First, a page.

Chapter 30 Summary
Mary is delighted when her brother Henry returns to Mansfield Park. She hopes to find out the reason he had left. Before she can get an answer, Henry excuses himself from her company and goes to visit the Bertrams. When he is gone more than an hour, Mary is astonished. What could he be doing there?
Henry does not keep Mary waiting too long for an answer. Upon returning to the parsonage, Henry has nothing to do but talk of Fanny. He describes how beautiful Fanny is looking and finally confesses to Mary that he is determined to marry Fanny.
At first, Mary is bewildered. The thought of her brother marrying Fanny had never crossed her mind. She had known that he was attracted to Fanny, and she had warned him not to hurt Fanny with his usual flirtatious games, but she did not think his feelings for Fanny would extend to a proposal of marriage. Fanny, though beautiful and demure, was beneath him. It did not take long, though, for Mary to come to accept Fanny as a potential sister-in-law. Henry's connection to the Bertrams would only help to make her prospects of marrying Edmund much stronger.
Henry continues to talk only of Fanny and about how much he wants her. He does admit that so far Fanny has shown no sign that she will accept him. Mary thinks this foolish. How could Fanny resist? What an honor it would be for Fanny to marry Henry. What amazing luck Fanny has had throughout her life, first to be taken in by the Bertrams and now to become a part of the Crawford family.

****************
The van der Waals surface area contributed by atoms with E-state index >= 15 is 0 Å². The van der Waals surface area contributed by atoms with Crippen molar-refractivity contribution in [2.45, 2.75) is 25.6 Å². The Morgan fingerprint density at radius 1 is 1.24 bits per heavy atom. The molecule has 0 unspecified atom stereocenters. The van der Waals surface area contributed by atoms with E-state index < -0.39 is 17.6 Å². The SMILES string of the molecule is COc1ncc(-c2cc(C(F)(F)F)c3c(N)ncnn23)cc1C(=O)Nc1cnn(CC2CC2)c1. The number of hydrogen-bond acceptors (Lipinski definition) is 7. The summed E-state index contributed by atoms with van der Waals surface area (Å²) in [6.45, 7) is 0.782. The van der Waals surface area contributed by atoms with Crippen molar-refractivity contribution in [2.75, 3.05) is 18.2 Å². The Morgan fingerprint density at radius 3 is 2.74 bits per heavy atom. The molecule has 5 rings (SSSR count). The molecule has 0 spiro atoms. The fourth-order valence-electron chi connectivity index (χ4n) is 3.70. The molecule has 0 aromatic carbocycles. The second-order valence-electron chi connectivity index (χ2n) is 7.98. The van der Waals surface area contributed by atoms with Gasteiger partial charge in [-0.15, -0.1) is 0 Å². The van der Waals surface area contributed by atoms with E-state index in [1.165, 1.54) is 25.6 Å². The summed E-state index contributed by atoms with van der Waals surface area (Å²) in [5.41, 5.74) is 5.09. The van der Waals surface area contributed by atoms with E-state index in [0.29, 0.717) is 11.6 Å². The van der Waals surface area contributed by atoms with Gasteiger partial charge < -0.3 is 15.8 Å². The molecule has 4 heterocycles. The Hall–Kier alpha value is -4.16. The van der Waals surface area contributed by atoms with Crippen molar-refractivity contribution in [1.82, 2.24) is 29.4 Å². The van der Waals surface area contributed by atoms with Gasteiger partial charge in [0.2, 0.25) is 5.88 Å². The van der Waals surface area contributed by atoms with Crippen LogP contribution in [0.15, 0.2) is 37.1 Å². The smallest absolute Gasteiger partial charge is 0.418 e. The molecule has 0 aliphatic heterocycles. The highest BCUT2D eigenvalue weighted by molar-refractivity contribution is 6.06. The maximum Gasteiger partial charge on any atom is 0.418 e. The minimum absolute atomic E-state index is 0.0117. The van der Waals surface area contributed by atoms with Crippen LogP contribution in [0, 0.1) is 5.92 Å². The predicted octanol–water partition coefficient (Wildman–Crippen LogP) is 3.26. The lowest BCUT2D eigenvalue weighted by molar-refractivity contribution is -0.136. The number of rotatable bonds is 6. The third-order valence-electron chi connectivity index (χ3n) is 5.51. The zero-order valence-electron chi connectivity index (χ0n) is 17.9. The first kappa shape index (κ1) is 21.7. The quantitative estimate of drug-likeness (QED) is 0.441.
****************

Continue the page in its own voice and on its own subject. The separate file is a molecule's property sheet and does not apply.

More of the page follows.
Mary finally makes a connection between Henry's love of Fanny and his visit to London. She insists that Henry went to the city to tell their uncle, the admiral, of his pending engagement. Henry denies this, saying that the admiral would be one of the last people to know. Their uncle is against marriage, seeing it as the ruin of any man. But Henry refuses to tell Mary his reason for the trip. She will have to wait, he tells her.
Mary is content. The news of Henry's love for Fanny is enough for her. Although she would not have chosen Fanny as Henry's wife, the more she considers it, the better the match appears. She tells her brother that Fanny will not marry him unless she loves him. But all he has to do, because Fanny has such a tender heart, is to ask her to love him. Fanny will not be able to resist.